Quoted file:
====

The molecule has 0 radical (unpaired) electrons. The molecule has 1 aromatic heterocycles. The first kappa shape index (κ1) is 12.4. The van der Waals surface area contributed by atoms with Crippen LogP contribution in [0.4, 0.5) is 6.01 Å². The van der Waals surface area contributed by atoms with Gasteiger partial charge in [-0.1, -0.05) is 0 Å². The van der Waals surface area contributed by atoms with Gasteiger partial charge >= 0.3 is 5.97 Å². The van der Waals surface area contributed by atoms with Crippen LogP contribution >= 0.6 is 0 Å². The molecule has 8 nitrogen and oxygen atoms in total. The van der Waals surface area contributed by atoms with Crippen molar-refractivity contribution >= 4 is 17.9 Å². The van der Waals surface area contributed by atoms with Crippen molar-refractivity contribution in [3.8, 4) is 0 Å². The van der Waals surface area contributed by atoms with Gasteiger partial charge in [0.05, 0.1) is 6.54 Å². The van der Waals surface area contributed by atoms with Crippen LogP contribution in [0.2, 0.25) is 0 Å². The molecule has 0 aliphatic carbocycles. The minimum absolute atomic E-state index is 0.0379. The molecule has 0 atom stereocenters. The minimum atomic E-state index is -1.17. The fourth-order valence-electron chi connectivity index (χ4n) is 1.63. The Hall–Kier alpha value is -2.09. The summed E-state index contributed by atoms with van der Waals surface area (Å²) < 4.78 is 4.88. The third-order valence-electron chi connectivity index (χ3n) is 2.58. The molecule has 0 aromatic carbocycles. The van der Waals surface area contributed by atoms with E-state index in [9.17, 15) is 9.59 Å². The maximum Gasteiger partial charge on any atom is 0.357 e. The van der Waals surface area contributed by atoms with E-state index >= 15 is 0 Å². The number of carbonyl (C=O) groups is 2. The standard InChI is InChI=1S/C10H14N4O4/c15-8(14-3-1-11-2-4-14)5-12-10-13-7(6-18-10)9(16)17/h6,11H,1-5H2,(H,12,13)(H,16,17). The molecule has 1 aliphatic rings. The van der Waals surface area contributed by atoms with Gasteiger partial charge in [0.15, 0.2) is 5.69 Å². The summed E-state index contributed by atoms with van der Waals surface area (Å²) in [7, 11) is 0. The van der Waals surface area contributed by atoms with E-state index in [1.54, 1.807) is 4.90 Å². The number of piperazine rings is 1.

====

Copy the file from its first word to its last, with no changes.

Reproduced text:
The molecule has 0 radical (unpaired) electrons. The molecule has 1 aromatic heterocycles. The first kappa shape index (κ1) is 12.4. The van der Waals surface area contributed by atoms with Crippen LogP contribution in [0.4, 0.5) is 6.01 Å². The van der Waals surface area contributed by atoms with Gasteiger partial charge in [-0.1, -0.05) is 0 Å². The van der Waals surface area contributed by atoms with Gasteiger partial charge >= 0.3 is 5.97 Å². The van der Waals surface area contributed by atoms with Crippen LogP contribution >= 0.6 is 0 Å². The molecule has 8 nitrogen and oxygen atoms in total. The van der Waals surface area contributed by atoms with Crippen molar-refractivity contribution >= 4 is 17.9 Å². The van der Waals surface area contributed by atoms with Crippen molar-refractivity contribution in [3.8, 4) is 0 Å². The van der Waals surface area contributed by atoms with Gasteiger partial charge in [0.05, 0.1) is 6.54 Å². The van der Waals surface area contributed by atoms with Crippen LogP contribution in [0.2, 0.25) is 0 Å². The molecule has 0 aliphatic carbocycles. The minimum absolute atomic E-state index is 0.0379. The molecule has 0 atom stereocenters. The minimum atomic E-state index is -1.17. The fourth-order valence-electron chi connectivity index (χ4n) is 1.63. The Hall–Kier alpha value is -2.09. The summed E-state index contributed by atoms with van der Waals surface area (Å²) < 4.78 is 4.88. The third-order valence-electron chi connectivity index (χ3n) is 2.58. The molecule has 0 aromatic carbocycles. The van der Waals surface area contributed by atoms with E-state index in [9.17, 15) is 9.59 Å². The maximum Gasteiger partial charge on any atom is 0.357 e. The van der Waals surface area contributed by atoms with E-state index >= 15 is 0 Å². The number of carbonyl (C=O) groups is 2. The standard InChI is InChI=1S/C10H14N4O4/c15-8(14-3-1-11-2-4-14)5-12-10-13-7(6-18-10)9(16)17/h6,11H,1-5H2,(H,12,13)(H,16,17). The molecule has 1 aliphatic rings. The van der Waals surface area contributed by atoms with Gasteiger partial charge in [0.15, 0.2) is 5.69 Å². The summed E-state index contributed by atoms with van der Waals surface area (Å²) in [7, 11) is 0. The van der Waals surface area contributed by atoms with E-state index in [1.54, 1.807) is 4.90 Å². The number of piperazine rings is 1.